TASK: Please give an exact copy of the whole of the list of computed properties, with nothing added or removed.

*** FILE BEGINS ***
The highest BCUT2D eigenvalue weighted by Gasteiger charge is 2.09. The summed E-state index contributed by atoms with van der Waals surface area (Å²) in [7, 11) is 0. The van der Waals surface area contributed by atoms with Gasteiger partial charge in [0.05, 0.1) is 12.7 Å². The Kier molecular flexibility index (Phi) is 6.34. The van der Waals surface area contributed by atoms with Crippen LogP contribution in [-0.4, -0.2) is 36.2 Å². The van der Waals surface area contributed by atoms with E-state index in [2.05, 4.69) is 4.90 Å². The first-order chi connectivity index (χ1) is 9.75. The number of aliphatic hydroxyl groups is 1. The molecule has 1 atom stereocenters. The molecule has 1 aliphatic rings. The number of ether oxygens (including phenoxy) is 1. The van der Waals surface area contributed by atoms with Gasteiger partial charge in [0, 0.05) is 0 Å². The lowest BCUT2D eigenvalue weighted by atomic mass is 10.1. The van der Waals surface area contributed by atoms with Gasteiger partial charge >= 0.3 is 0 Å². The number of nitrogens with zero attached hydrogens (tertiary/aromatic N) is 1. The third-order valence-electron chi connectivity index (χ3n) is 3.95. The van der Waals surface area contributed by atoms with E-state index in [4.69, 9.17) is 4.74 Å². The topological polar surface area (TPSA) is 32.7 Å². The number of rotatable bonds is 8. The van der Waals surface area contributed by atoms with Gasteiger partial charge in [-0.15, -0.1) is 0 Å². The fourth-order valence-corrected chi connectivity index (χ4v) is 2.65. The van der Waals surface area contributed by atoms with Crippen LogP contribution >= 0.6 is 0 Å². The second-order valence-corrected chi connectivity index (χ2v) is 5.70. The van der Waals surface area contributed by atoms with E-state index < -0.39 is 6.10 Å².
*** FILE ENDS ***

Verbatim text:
The highest BCUT2D eigenvalue weighted by Gasteiger charge is 2.09. The summed E-state index contributed by atoms with van der Waals surface area (Å²) in [7, 11) is 0. The van der Waals surface area contributed by atoms with Gasteiger partial charge in [0.05, 0.1) is 12.7 Å². The Kier molecular flexibility index (Phi) is 6.34. The van der Waals surface area contributed by atoms with Crippen LogP contribution in [-0.4, -0.2) is 36.2 Å². The van der Waals surface area contributed by atoms with E-state index in [2.05, 4.69) is 4.90 Å². The first-order chi connectivity index (χ1) is 9.75. The number of aliphatic hydroxyl groups is 1. The molecule has 1 atom stereocenters. The molecule has 1 aliphatic rings. The number of ether oxygens (including phenoxy) is 1. The van der Waals surface area contributed by atoms with Gasteiger partial charge in [0, 0.05) is 0 Å². The lowest BCUT2D eigenvalue weighted by atomic mass is 10.1. The van der Waals surface area contributed by atoms with Gasteiger partial charge >= 0.3 is 0 Å². The number of nitrogens with zero attached hydrogens (tertiary/aromatic N) is 1. The third-order valence-electron chi connectivity index (χ3n) is 3.95. The van der Waals surface area contributed by atoms with E-state index in [4.69, 9.17) is 4.74 Å². The topological polar surface area (TPSA) is 32.7 Å². The number of rotatable bonds is 8. The van der Waals surface area contributed by atoms with Gasteiger partial charge in [-0.15, -0.1) is 0 Å². The fourth-order valence-corrected chi connectivity index (χ4v) is 2.65. The van der Waals surface area contributed by atoms with Crippen LogP contribution >= 0.6 is 0 Å². The second-order valence-corrected chi connectivity index (χ2v) is 5.70. The van der Waals surface area contributed by atoms with E-state index < -0.39 is 6.10 Å².